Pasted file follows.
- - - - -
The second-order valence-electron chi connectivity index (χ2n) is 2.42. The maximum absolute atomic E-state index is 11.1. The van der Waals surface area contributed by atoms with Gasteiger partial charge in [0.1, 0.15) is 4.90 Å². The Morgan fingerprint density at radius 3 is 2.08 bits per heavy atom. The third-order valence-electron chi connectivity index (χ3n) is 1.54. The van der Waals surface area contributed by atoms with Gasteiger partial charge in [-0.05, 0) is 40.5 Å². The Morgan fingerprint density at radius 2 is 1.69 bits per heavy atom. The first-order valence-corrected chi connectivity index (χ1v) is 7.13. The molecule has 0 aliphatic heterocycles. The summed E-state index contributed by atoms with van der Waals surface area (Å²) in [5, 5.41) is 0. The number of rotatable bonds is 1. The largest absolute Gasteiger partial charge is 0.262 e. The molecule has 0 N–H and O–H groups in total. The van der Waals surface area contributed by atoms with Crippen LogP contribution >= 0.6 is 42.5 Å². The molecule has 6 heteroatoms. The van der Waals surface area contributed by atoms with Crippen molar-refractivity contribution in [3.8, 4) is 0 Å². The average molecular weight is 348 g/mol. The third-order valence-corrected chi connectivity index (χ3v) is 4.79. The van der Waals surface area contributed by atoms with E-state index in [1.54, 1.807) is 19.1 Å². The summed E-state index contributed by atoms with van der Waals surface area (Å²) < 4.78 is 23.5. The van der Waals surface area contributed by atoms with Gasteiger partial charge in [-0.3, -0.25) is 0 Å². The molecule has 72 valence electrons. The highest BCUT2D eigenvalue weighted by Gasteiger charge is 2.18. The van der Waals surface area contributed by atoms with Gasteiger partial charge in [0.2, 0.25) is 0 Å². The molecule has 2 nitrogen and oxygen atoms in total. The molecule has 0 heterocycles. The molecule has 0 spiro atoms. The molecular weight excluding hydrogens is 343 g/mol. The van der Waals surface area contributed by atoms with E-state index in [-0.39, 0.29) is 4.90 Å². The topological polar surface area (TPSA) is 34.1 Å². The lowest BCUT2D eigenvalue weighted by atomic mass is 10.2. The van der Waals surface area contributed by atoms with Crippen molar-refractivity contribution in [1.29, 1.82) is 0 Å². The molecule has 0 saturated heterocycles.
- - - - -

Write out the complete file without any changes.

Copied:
The second-order valence-electron chi connectivity index (χ2n) is 2.42. The maximum absolute atomic E-state index is 11.1. The van der Waals surface area contributed by atoms with Gasteiger partial charge in [0.1, 0.15) is 4.90 Å². The Morgan fingerprint density at radius 3 is 2.08 bits per heavy atom. The third-order valence-electron chi connectivity index (χ3n) is 1.54. The van der Waals surface area contributed by atoms with Gasteiger partial charge in [-0.05, 0) is 40.5 Å². The Morgan fingerprint density at radius 2 is 1.69 bits per heavy atom. The first-order valence-corrected chi connectivity index (χ1v) is 7.13. The molecule has 0 aliphatic heterocycles. The summed E-state index contributed by atoms with van der Waals surface area (Å²) in [5, 5.41) is 0. The number of rotatable bonds is 1. The largest absolute Gasteiger partial charge is 0.262 e. The molecule has 0 N–H and O–H groups in total. The van der Waals surface area contributed by atoms with Crippen LogP contribution >= 0.6 is 42.5 Å². The molecule has 6 heteroatoms. The van der Waals surface area contributed by atoms with Crippen molar-refractivity contribution in [3.8, 4) is 0 Å². The average molecular weight is 348 g/mol. The third-order valence-corrected chi connectivity index (χ3v) is 4.79. The van der Waals surface area contributed by atoms with E-state index in [1.54, 1.807) is 19.1 Å². The summed E-state index contributed by atoms with van der Waals surface area (Å²) < 4.78 is 23.5. The van der Waals surface area contributed by atoms with Gasteiger partial charge in [-0.3, -0.25) is 0 Å². The molecule has 72 valence electrons. The highest BCUT2D eigenvalue weighted by Gasteiger charge is 2.18. The van der Waals surface area contributed by atoms with Gasteiger partial charge in [0.2, 0.25) is 0 Å². The molecule has 2 nitrogen and oxygen atoms in total. The molecule has 0 heterocycles. The molecule has 0 spiro atoms. The molecular weight excluding hydrogens is 343 g/mol. The van der Waals surface area contributed by atoms with E-state index in [-0.39, 0.29) is 4.90 Å². The topological polar surface area (TPSA) is 34.1 Å². The lowest BCUT2D eigenvalue weighted by atomic mass is 10.2. The van der Waals surface area contributed by atoms with Crippen molar-refractivity contribution in [1.29, 1.82) is 0 Å². The molecule has 0 saturated heterocycles.